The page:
Harry Newton's In Search of The Perfect Investment
Newton's In Search Of The Perfect Investment. Technology Investor.
8:30 AM EST, Tuesday, March 20, 2007: We
squander energy. We finance our own insecurity. But there is good news. Silicon
Valley is investing massive monies in new non-oil, energy sources. And the upcoming
energy crisis will finally force us to do something.
This is the last
slide of 40 in a presentation that Matthew Simmons, a world energy expert, gave
in early March:
In the talk he
talks about America's long oil history:
But our oil is
running out, so...
But there were
problems with this thesis...
So, what now?
For the entire
Simmons presentation, click here.
I asked my own
energy expert, Jim Kingsdale, for his interpretation:
I think Simmons
speaks the truth regarding declines in oil production from old fields, which
will cause global oil flows to peak very soon. But there are also a growing
number of mitigations in development, including especially new technologies
for producing renewable energy (solar, wind, geothermal, ocean wave, biodiesel,
ethanol, coal-to-liquid, and coal-to-gas). Also, there are huge savings in
fleet mileage possible with emerging developments in hybrid, hybrid/diesel,
and plug-in hybrids, all of which will be accelerated by new developments
in battery technologies and some nanotechnologies.
My sense is that the "energy crisis" will develop as a series of
step functions. Oil will go to $100 - $125 when we recognize that production
has peaked and cannot be expanded, which I expect within the next 18 months.
That will temporarily reduce demand and a temporary glut will appear, bringing
the price back down below $100 for a while. Then, as the global production
plateau begins to go into recognizable decline, maybe in 4 years, the price
will spike again - maybe to $250. Then another decline in demand will
cause a temporary pullback.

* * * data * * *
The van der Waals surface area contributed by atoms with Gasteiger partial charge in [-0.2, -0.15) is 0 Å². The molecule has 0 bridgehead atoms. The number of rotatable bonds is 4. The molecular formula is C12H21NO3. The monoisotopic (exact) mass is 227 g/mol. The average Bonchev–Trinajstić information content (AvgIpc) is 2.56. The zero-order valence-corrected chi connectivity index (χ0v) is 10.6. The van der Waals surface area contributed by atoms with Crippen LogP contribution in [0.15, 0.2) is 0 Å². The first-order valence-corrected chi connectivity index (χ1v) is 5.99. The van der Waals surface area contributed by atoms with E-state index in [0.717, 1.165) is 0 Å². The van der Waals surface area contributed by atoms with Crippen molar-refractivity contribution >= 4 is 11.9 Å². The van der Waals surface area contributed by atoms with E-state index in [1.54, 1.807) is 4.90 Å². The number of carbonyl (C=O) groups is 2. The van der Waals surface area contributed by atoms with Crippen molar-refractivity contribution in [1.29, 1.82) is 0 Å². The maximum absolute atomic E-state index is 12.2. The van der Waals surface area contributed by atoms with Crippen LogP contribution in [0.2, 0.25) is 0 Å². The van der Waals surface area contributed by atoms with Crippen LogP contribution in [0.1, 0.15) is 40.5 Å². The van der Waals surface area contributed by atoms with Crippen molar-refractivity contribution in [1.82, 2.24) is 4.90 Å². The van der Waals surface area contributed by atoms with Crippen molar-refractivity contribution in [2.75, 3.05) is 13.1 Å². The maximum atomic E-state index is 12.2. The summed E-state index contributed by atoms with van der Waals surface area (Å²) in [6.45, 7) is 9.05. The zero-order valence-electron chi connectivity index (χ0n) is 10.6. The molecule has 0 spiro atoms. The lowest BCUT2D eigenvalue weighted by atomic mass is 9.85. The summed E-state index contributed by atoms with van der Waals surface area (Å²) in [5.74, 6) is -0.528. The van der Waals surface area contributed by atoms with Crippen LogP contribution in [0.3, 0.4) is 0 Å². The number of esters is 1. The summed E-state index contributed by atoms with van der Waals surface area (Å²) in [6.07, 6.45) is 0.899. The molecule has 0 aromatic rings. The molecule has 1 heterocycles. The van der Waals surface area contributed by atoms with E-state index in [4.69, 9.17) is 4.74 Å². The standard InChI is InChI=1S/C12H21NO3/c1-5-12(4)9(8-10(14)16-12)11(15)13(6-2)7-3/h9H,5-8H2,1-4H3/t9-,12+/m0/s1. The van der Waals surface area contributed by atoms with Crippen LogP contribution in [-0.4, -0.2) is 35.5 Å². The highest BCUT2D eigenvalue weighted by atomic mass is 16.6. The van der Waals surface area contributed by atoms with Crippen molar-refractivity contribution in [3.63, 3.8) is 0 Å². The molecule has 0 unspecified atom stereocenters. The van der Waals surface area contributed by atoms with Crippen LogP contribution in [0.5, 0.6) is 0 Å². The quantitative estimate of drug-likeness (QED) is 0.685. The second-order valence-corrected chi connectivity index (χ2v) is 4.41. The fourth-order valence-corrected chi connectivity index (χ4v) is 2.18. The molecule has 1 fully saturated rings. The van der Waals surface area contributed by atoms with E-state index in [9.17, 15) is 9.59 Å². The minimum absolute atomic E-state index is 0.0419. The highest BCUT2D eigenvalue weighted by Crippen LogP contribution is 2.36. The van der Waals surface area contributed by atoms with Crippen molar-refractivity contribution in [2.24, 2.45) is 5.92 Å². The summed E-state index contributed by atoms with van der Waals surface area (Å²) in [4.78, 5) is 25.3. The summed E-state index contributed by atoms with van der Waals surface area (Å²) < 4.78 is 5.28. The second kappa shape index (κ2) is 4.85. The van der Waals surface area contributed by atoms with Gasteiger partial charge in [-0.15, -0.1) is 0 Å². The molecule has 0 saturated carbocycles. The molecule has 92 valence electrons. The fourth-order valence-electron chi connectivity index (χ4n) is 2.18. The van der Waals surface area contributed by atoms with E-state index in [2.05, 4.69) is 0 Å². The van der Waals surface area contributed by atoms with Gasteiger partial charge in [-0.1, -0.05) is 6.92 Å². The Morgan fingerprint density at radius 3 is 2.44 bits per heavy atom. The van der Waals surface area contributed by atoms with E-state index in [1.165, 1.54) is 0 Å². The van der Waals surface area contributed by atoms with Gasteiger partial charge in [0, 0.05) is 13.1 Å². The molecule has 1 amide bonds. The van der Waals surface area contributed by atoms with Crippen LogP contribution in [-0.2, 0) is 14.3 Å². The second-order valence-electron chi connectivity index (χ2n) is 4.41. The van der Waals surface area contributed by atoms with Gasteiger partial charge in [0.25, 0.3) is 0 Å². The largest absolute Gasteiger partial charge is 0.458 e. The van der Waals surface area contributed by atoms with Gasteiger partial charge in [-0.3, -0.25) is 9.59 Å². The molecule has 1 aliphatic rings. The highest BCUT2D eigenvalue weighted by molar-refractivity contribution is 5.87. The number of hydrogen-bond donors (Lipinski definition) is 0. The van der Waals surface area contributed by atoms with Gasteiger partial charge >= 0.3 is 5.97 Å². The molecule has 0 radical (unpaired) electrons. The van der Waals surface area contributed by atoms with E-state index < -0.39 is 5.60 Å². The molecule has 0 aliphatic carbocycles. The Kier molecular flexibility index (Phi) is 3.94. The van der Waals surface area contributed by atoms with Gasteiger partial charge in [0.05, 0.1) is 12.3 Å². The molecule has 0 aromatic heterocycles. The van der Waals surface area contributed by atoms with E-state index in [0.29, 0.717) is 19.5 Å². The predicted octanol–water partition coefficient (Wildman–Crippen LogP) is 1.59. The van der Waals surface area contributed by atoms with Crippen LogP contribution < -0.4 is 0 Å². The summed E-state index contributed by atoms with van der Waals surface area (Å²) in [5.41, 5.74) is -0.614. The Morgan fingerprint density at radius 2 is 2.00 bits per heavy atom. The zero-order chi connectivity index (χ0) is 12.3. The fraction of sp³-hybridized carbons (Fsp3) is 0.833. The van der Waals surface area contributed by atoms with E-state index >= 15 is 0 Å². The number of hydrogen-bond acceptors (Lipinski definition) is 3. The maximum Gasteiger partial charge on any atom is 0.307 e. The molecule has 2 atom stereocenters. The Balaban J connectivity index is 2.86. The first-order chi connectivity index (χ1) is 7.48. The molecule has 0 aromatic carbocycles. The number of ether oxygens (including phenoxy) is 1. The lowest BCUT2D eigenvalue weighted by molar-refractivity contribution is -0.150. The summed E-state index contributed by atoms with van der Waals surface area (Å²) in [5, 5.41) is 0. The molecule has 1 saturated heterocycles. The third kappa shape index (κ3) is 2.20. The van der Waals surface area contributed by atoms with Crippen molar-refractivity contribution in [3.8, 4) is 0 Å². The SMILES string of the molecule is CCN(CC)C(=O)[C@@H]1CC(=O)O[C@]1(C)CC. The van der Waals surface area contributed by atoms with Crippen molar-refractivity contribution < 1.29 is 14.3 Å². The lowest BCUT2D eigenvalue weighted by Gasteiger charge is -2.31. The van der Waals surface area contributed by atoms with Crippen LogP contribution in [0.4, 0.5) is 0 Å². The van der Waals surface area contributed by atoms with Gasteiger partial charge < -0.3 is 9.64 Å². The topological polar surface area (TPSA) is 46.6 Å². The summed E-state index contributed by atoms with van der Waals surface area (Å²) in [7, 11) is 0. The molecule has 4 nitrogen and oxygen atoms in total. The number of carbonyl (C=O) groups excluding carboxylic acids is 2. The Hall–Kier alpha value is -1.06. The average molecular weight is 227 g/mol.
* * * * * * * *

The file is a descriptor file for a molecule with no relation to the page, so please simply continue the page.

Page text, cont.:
Each new plateau will give added impetus for the implementation of more energy
saving behavior changes, particularly added fleet efficiency through the availability
and, more importantly, the public's purchase of more fuel efficient cars and
trucks. Also, the price spikes will spur more production of ethanol, bio-diesel,
and coal liquids and more transfer of work from cars/trucks to trains and
boats, and more intercity and intracity light rail. And they will also spur
the growth of alternative electricity generating capacity from nuclear, wind,
solar, etc. and the migration of transportation from petroleum dependency
to electricity dependency.
So ultimately society will adjust to the reduction of oil availability of
maybe 87 million barrels a day in a year or two down to, say, 75 in ten years
and 65 in 20 years. We'll be able to grow the economy despite these declines
because we'll be using more electricity generated by non-petroleum means and
by investing in more efficient transportation alternatives (the car and truck
fleet and light rail)
But I suspect that these substantial increases in the price of oil, when they
come, will be sufficiently shocking to the economy and the psychology of the
market, that when they occur it will not be very pleasant to be invested
in common stocks. Oil and oil service stocks should fare better, but when
things go down hard everything gets impacted. So there may be very few
places to hide.
In sum, it's not the end of the world. But it is the end of the era of cheap
oil that has allowed us all to squander it. And it may be the beginning of
the end of a number of personal and geopolitical habits, like flying anywhere
at the drop of a hat, living 50 miles from work, or thinking that the U.S.
can afford a global military presence. As always, the rich will find a way
to have fun throughout and the poor will pay the biggest price -- and that
will hold true both for individuals and societies.
a piece of dubious history: Ken Lay's jinxed desk. The
first bid is $25,000. But you can still bid on Ken Lay's desk. Click
Texas, March 16 -- Saving Animals announced today its receipt of the executive